Alaa Abdel Fattah to Remain in Prison Amid Trial’s Postponement

The Cairo Criminal Court postponed on Wednesday the retrial of political activist Alaa Abdel Fattah and 24 others to September 15, amid the renewed detention of three defendants.

Abdel Fattah and the 24 other defendants were sentenced to 15 years in prison in June for violating last year’s protest law, among other charges.

The retrial is taking place amid the detention of three defendants arrested after the issuance of the initial verdict Abdel Fattah, Mohamed Nouby and Wael Metwalli.

Abdel Fattah and Nouby are on hunger strike, as well as a number of other released defendants. The defendants on trial from outside the court had announced holding a sit-in within the state-affiliated National Council for Human Rights days ago.

The court heard the testimony of witnesses during Wednesday’s session and watched videos presented by the prosecution as evidence in the case, said Mahmoud Belal, among the defence team.

Belal said the defence team voiced their rejection when the court played a “personal” video for Abdel Fattah’s family. The video was taken from the laptop of Abdel Fattah’s wife, confiscated during his arrest in November.

“The police and the prosecution illegally obtained the video,” Belal said. He added that the security authorities which carried out Abdel Fattah’s arrest order did not possess a permit from the prosecution to search the defendant’s house or confiscate any of his assets.

Abdel Fattah was arrested from his home in November last year for illegal assembly, blocking roads, attacking a police officer and stealing his radio. Though released in March, Abdel Fattah was sent back to jail on June 11 after the court sentenced him to 15 years in absentia for the same charge.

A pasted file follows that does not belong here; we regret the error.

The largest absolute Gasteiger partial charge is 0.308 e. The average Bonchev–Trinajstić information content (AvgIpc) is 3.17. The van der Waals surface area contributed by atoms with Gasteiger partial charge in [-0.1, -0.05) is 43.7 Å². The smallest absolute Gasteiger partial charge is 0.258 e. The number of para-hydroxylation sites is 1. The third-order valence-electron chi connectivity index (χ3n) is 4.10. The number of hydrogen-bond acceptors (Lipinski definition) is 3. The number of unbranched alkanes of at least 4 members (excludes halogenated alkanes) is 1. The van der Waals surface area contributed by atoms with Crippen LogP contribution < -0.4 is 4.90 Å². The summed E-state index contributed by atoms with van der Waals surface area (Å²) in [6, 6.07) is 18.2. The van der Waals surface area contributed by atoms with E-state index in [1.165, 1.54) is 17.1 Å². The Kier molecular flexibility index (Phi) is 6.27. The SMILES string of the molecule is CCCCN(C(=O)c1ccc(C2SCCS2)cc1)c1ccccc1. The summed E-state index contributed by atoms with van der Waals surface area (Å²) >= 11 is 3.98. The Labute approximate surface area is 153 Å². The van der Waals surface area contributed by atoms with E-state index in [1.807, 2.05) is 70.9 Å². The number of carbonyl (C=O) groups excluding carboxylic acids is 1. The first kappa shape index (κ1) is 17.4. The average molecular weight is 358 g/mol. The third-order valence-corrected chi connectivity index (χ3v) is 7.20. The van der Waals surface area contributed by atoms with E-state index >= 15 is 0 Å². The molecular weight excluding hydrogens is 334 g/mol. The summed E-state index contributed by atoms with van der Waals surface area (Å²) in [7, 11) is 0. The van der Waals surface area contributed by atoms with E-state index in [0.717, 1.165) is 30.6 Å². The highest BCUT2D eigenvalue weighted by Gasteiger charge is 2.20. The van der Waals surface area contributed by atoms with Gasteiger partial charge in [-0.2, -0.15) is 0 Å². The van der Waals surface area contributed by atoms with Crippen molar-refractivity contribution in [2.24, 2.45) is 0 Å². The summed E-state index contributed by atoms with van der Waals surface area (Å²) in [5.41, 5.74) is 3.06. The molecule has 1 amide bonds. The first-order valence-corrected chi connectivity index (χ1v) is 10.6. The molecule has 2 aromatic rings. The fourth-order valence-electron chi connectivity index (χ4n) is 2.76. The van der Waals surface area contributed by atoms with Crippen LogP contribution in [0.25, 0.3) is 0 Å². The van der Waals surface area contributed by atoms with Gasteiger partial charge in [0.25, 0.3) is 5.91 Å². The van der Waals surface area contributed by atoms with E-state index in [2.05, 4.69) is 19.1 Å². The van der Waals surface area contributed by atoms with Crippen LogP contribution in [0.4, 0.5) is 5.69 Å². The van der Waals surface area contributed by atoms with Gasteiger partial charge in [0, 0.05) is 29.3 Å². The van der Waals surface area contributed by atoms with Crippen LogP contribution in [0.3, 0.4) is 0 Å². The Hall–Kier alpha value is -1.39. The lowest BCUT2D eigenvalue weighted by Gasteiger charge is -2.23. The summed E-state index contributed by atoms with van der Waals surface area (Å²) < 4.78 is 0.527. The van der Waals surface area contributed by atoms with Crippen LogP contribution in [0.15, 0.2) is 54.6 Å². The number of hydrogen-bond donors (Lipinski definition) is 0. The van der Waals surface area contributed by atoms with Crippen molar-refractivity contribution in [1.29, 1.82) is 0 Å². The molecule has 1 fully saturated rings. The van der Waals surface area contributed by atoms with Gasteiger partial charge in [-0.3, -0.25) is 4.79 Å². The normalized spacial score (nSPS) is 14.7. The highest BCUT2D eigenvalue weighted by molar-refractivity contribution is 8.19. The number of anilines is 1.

The defendants were initially charged with protesting without permit, attacking and resisting the authorities among other crimes.

They were arrested after the authorities dispersed a demonstration denouncing a constitutional article which permits military trials for civilians outside the Shura Council on November 26. The protest was held while the constituent assembly, which drafted the constitution, was in session inside the Shura Council.

Former interim President Adli Mansour issued the protest law on November 24 to regulate peaceful assembly. The law has long been the epicentre of wide criticism by domestic and international human rights organisations which say it violates international standards for peaceful protests.

The legislation obliges demonstrators to inform the authorities of their intention to assemble three days prior to their scheduled events. It also gives the interior ministry the right to cancel, postpone or move protests.

Source : Aswat Masriya